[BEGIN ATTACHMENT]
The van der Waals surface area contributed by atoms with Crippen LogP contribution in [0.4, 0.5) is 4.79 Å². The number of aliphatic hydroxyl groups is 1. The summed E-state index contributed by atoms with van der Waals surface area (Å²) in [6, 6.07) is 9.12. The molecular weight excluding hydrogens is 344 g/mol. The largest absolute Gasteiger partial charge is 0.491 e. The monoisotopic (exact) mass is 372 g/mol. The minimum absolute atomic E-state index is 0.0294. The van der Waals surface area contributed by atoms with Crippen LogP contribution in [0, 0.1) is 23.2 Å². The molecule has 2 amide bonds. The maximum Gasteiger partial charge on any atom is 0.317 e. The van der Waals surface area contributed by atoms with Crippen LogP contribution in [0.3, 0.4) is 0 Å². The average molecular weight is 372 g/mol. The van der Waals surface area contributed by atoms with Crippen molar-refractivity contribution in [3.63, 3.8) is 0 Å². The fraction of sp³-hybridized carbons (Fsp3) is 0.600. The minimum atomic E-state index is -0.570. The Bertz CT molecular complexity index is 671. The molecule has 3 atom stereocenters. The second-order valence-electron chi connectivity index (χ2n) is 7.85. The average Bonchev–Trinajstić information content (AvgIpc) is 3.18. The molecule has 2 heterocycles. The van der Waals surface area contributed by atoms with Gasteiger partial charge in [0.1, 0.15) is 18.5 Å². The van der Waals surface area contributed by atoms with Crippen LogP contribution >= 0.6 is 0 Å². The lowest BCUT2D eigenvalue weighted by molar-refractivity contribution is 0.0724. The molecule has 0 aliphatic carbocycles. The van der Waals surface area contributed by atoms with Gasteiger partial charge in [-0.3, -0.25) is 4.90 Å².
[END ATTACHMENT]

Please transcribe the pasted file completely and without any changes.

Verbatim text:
The van der Waals surface area contributed by atoms with Crippen LogP contribution in [0.4, 0.5) is 4.79 Å². The number of aliphatic hydroxyl groups is 1. The summed E-state index contributed by atoms with van der Waals surface area (Å²) in [6, 6.07) is 9.12. The molecular weight excluding hydrogens is 344 g/mol. The largest absolute Gasteiger partial charge is 0.491 e. The monoisotopic (exact) mass is 372 g/mol. The minimum absolute atomic E-state index is 0.0294. The van der Waals surface area contributed by atoms with Crippen LogP contribution in [0, 0.1) is 23.2 Å². The molecule has 2 amide bonds. The maximum Gasteiger partial charge on any atom is 0.317 e. The van der Waals surface area contributed by atoms with Crippen LogP contribution in [0.3, 0.4) is 0 Å². The average molecular weight is 372 g/mol. The van der Waals surface area contributed by atoms with Crippen molar-refractivity contribution in [3.63, 3.8) is 0 Å². The fraction of sp³-hybridized carbons (Fsp3) is 0.600. The minimum atomic E-state index is -0.570. The Bertz CT molecular complexity index is 671. The molecule has 3 atom stereocenters. The second-order valence-electron chi connectivity index (χ2n) is 7.85. The average Bonchev–Trinajstić information content (AvgIpc) is 3.18. The molecule has 2 heterocycles. The van der Waals surface area contributed by atoms with Gasteiger partial charge in [0.1, 0.15) is 18.5 Å². The van der Waals surface area contributed by atoms with Crippen LogP contribution >= 0.6 is 0 Å². The lowest BCUT2D eigenvalue weighted by molar-refractivity contribution is 0.0724. The molecule has 0 aliphatic carbocycles. The van der Waals surface area contributed by atoms with Gasteiger partial charge in [-0.3, -0.25) is 4.90 Å².